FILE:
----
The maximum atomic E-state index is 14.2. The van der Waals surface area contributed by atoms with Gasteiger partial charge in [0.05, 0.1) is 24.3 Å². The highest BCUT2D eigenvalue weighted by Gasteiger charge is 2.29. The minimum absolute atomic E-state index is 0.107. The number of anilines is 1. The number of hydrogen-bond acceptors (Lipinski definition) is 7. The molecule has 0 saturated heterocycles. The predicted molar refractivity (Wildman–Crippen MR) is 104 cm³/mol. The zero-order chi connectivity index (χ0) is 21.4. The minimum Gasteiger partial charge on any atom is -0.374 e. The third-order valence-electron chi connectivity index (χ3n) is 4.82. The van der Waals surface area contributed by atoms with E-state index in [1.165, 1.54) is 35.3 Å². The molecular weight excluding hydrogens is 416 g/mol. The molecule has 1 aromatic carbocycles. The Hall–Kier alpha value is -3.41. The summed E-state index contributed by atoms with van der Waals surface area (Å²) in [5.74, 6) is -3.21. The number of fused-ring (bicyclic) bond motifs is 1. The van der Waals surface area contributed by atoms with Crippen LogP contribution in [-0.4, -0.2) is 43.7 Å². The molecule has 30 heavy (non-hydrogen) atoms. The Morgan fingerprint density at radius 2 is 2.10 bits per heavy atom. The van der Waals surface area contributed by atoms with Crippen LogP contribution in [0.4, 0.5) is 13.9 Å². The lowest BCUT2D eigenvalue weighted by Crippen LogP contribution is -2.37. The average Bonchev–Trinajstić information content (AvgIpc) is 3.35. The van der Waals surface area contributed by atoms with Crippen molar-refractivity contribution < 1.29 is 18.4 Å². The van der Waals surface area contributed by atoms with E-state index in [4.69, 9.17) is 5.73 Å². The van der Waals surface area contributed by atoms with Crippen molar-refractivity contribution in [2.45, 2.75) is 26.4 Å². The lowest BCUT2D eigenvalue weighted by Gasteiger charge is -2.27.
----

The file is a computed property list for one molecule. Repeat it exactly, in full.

The maximum atomic E-state index is 14.2. The van der Waals surface area contributed by atoms with Gasteiger partial charge in [0.05, 0.1) is 24.3 Å². The highest BCUT2D eigenvalue weighted by Gasteiger charge is 2.29. The minimum absolute atomic E-state index is 0.107. The number of anilines is 1. The number of hydrogen-bond acceptors (Lipinski definition) is 7. The molecule has 0 saturated heterocycles. The predicted molar refractivity (Wildman–Crippen MR) is 104 cm³/mol. The zero-order chi connectivity index (χ0) is 21.4. The minimum Gasteiger partial charge on any atom is -0.374 e. The third-order valence-electron chi connectivity index (χ3n) is 4.82. The van der Waals surface area contributed by atoms with E-state index in [1.165, 1.54) is 35.3 Å². The molecular weight excluding hydrogens is 416 g/mol. The molecule has 1 aromatic carbocycles. The Hall–Kier alpha value is -3.41. The summed E-state index contributed by atoms with van der Waals surface area (Å²) in [5.74, 6) is -3.21. The number of fused-ring (bicyclic) bond motifs is 1. The van der Waals surface area contributed by atoms with Crippen LogP contribution in [-0.4, -0.2) is 43.7 Å². The molecule has 30 heavy (non-hydrogen) atoms. The Morgan fingerprint density at radius 2 is 2.10 bits per heavy atom. The van der Waals surface area contributed by atoms with Crippen LogP contribution in [0.4, 0.5) is 13.9 Å². The lowest BCUT2D eigenvalue weighted by Crippen LogP contribution is -2.37. The average Bonchev–Trinajstić information content (AvgIpc) is 3.35. The van der Waals surface area contributed by atoms with Crippen molar-refractivity contribution < 1.29 is 18.4 Å². The van der Waals surface area contributed by atoms with E-state index in [4.69, 9.17) is 5.73 Å². The van der Waals surface area contributed by atoms with Crippen molar-refractivity contribution in [2.45, 2.75) is 26.4 Å². The lowest BCUT2D eigenvalue weighted by Gasteiger charge is -2.27.